(Osmotic pressure? I know this. I know osmosis, I know diffusion! I drew a diagram of osmosis for him, explaining that water diffuses through a membrane that is semi-permeable. I explained the concept of concentration gradient, hypotonic, hypertonic, etc.)
– Ok. And this measures osmotic pressure (then he smiled!). Ok. Now. You mentioned glucose. Draw this for me.
(Oh no! All my studying about photosynthesis and cellular respiration, and I had forgotten to review the formula for glucose!!) You want me to draw it? Ok…well, I know that it had 6 carbons and it splits into two 3-carbon pyruvates after glycolysis. I also know that carbohydrates are composed of only carbon, hydrogen, and oxygen in the ratio Cn(H2O)m, since the word carbohydrate refers to the hydration of carbon atoms. Possible side groups containing carbon, oxygen and hydrogen are carbonyl (C=O), carboxyl (-COOH), and hydroxyl (-OH)….(meanwhile I am drawing all this out, beating myself up for not actually remember how to draw it).
– Ok. Now draw these groups that glucose has.
(I began drawing a bunch of hydroxide groups around the carbon atoms. I was so nervous that I just kept going with the hydroxide groups.)
-No, no. Not so many hydroxide groups.
Oh! Sorry! There are also carbons that are bonded to just hydrogen. Glucose is a monosaccharide and forms a disaccharide or polysaccharide through the process of condensation, where the equivalent of a water molecule is removed, which would mean that there must be some single hydrogen atoms here. (I drew a condensation reaction). This results in a alpha 1-4 glycosidic linkage, and the opposite of this is hydrolysis, though they are directed by different enzymes. (I looked at him questioningly at this point…I had no idea if I was giving him the answers he wanted.)
-Yes. Ok. You mentioned hydrogen. What is a hydrogen bond?
Well, first, let me draw a water molecule. Water molecules are polar covalent, which means that the electrons are not equally shared. Oxygen has a greater electronegativity, I believe it is 3.5, whereas hydrogen is just 2.1 (I was guessing these values, hoping they were right. He didn’t say anything.) Now, the differences in electronegativities has a lot to say about the polarity of the bond. If the difference is less than 0.4, it is a non.polar covalent bond. If it is between 0.4 and 1.7, it is polar covalent. And finally, if greater than 1.7, it is an ionic bond. The difference in electronegativity of oxygen and hydrogen creates two permanent dipole moments on each water molecule. There are regions of positive charge on each hydrogen and two on the oxygen (which I drew). Since these hydrogens have a positive charge, they form hydrogen bonds with electronegative atoms in other compounds, primarily oxygen, nitrogen, and fluorine. Hydrogen bonds are really what makes water such a great solvent. They are why we are able to maintain a stable internal temperature and why the oceans don’t freeze – since all the heat energy goes to breaking the hydrogen bonds.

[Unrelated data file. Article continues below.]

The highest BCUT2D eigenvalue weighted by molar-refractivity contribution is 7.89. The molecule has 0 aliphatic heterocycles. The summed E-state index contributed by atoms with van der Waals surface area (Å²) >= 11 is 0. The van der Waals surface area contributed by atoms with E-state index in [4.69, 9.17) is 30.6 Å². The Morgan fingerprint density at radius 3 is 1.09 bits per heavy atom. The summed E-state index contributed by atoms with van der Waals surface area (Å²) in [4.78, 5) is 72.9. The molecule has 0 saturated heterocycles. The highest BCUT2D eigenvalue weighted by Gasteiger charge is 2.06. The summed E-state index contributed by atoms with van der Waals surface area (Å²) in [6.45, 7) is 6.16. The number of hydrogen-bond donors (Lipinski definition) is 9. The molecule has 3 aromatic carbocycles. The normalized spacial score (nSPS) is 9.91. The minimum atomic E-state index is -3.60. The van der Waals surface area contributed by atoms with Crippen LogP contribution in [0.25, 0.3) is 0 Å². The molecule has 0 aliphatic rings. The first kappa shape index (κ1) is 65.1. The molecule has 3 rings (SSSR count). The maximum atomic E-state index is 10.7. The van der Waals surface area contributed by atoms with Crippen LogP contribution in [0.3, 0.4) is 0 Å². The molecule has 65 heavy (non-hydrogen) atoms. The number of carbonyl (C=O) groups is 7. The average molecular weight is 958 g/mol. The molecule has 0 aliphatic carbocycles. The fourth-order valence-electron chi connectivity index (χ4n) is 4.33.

-Ok. (Pause). I am going to give you a positive review. You have done…okay…on your exams. (I got 14/20 on both Biology and Chemistry). I will give you a positive review, but it will be the exams that help them to decide whether you are accepted or not.
Are you sure you don’t want to ask me about anything else? Maybe respiratory system, circulatory system, muscle contractions? (I was kind of desperate at this point. I felt that I hadn’t proved how much I really knew and that I had been asked things that I wasn’t really prepared to answer).
– No. That is unnecessary (he smiled again). I am going to give you a positive review. I can see you are enthusiastic about it and that you have learned fast.
Ok. Well, thank you for your time, and for the interview.
And then it was over! Phew. What a horrible experience. I’m shaking just writing about it.